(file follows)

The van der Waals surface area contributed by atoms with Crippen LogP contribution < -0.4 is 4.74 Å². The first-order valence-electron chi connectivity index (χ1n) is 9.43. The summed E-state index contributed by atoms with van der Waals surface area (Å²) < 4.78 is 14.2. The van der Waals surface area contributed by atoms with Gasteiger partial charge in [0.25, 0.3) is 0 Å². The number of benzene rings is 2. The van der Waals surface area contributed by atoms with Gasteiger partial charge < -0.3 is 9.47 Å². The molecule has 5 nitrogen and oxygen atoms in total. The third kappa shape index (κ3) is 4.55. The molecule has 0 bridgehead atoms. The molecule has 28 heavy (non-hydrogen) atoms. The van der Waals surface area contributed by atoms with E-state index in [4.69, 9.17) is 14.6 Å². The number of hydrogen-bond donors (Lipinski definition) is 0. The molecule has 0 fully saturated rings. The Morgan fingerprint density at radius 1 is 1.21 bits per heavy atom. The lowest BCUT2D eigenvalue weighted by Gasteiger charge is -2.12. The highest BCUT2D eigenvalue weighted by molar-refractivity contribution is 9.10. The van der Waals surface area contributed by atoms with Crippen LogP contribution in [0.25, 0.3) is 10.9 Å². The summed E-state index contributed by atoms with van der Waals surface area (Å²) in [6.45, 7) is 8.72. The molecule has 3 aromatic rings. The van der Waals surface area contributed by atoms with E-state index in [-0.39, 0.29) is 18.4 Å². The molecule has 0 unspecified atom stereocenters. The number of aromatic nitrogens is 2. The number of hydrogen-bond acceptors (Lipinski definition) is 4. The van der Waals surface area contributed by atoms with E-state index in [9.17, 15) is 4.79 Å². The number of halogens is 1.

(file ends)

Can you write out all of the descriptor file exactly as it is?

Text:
The van der Waals surface area contributed by atoms with Crippen LogP contribution < -0.4 is 4.74 Å². The first-order valence-electron chi connectivity index (χ1n) is 9.43. The summed E-state index contributed by atoms with van der Waals surface area (Å²) < 4.78 is 14.2. The van der Waals surface area contributed by atoms with Gasteiger partial charge in [0.25, 0.3) is 0 Å². The number of benzene rings is 2. The van der Waals surface area contributed by atoms with Gasteiger partial charge < -0.3 is 9.47 Å². The molecule has 5 nitrogen and oxygen atoms in total. The third kappa shape index (κ3) is 4.55. The molecule has 0 bridgehead atoms. The molecule has 28 heavy (non-hydrogen) atoms. The van der Waals surface area contributed by atoms with E-state index in [4.69, 9.17) is 14.6 Å². The number of hydrogen-bond donors (Lipinski definition) is 0. The molecule has 0 fully saturated rings. The Morgan fingerprint density at radius 1 is 1.21 bits per heavy atom. The lowest BCUT2D eigenvalue weighted by Gasteiger charge is -2.12. The highest BCUT2D eigenvalue weighted by molar-refractivity contribution is 9.10. The van der Waals surface area contributed by atoms with Crippen LogP contribution in [0.25, 0.3) is 10.9 Å². The summed E-state index contributed by atoms with van der Waals surface area (Å²) in [6.45, 7) is 8.72. The molecule has 3 aromatic rings. The van der Waals surface area contributed by atoms with E-state index in [-0.39, 0.29) is 18.4 Å². The molecule has 0 unspecified atom stereocenters. The number of aromatic nitrogens is 2. The number of hydrogen-bond acceptors (Lipinski definition) is 4. The van der Waals surface area contributed by atoms with E-state index in [9.17, 15) is 4.79 Å². The number of halogens is 1.